334. su

    its his title for his book, not someone else’s label for him.

    That’s just willfully obtuse, his title sprang from the public descriptions, post June’10, of the Arbib/Feeney/Shorten/Howes/Ludwig crew as faceless men.

    Incidentally, I have seen quite a few people around the traps assuming that the majority of the left were in the Rudd camp, but based on public declarations by caucus members and the most credible of the “lists” more than half the broad left faction voted for Gillard.

  335. joe2

    The person known as Australia’s PM (note I have taken sex out of the title) tells lies to the public.

    Geoff, if it were true of Gillard, which I do not think it is, the people would not find that any great surprise, given the precedent of John Howard who held both the position of P.M. and most conspicuous liar, a great deal longer , than the present incumbent.

  336. patriciawa

    Meeee – The Prime Minister a liar re Carr’s appointment? How so? She offered him the position yesterday – and hasn’t gone into the detail of all the other people she has spoken to about this in the previous days.

    Amazing the fictions developed around this appointment by the Opposition and the media! If the only ‘scandal’ they can get into a lather about is the PM’s legitimate deliberations and consultations about appointments to her cabinet there can’t be much wrong with her government.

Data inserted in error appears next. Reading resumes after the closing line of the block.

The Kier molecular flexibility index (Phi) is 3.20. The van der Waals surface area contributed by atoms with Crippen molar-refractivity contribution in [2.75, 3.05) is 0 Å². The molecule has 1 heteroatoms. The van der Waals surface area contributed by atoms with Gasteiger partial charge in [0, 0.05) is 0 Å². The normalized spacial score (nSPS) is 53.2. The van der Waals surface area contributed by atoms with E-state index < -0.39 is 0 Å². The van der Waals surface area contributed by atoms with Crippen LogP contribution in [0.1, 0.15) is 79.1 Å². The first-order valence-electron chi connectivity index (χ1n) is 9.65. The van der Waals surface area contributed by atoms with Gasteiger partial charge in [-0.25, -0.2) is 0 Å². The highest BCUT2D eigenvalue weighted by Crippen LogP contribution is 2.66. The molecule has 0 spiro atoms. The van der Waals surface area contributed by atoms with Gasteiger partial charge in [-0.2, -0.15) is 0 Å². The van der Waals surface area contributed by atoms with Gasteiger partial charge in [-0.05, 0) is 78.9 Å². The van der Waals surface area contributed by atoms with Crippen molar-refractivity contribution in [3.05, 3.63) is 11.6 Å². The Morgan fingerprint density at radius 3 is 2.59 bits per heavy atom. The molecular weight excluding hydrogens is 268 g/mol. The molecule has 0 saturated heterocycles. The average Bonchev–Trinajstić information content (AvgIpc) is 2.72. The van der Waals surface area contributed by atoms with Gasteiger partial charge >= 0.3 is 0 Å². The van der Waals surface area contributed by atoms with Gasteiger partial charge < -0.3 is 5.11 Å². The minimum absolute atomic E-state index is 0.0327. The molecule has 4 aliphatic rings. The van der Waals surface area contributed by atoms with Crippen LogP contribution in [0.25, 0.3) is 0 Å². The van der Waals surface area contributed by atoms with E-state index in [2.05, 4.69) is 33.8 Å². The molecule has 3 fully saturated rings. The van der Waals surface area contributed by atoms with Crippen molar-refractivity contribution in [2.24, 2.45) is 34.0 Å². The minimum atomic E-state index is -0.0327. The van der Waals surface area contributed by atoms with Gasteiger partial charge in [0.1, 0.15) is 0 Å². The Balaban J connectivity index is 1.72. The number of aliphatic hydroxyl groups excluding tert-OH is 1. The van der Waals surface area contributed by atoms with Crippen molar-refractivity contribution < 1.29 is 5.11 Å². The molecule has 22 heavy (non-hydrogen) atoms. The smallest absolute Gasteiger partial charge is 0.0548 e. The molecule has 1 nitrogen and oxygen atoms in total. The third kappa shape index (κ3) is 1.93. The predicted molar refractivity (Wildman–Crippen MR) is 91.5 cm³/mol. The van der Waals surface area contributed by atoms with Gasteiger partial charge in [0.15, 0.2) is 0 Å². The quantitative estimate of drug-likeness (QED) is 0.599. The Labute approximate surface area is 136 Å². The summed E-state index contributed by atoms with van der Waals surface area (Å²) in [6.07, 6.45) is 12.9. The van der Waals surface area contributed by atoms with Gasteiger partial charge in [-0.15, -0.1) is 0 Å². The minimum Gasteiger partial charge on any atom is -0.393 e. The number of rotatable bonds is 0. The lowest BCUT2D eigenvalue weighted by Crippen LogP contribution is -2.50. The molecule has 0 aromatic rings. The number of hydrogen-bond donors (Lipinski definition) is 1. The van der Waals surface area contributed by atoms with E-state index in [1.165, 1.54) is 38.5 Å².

337. alfred venison

    dear su
    obstuse?

    “i’ve decided I’m going to make it one of my missions to ensure we get at least a couple of think tanks to match the sydney institute. but if we are going to do that then labor’s faceless men will have to learn to tolerate dissent.”
    paul howes – address to the sydney institute – 2010-11-12

    “well, they’re the same faceless men who in 2007 tore down prime minister kevin rudd. these are some union officials outside muscling up on members of parliament.”
    doug cameron to tony jones on lateline – 2012-02-22
    yours sincerely
    alfred venison

  338. Geoff Henderson

    Well I guess that if Julia denied that she was talking to Bob Carr, then admits that she was in fact talking to Carr (when she said she was not) then how can that be anything but a lie revealed? Indefensible, even allowing for the need, on occasion, to not be fully disclosing. In those circumstances though, decline to answer.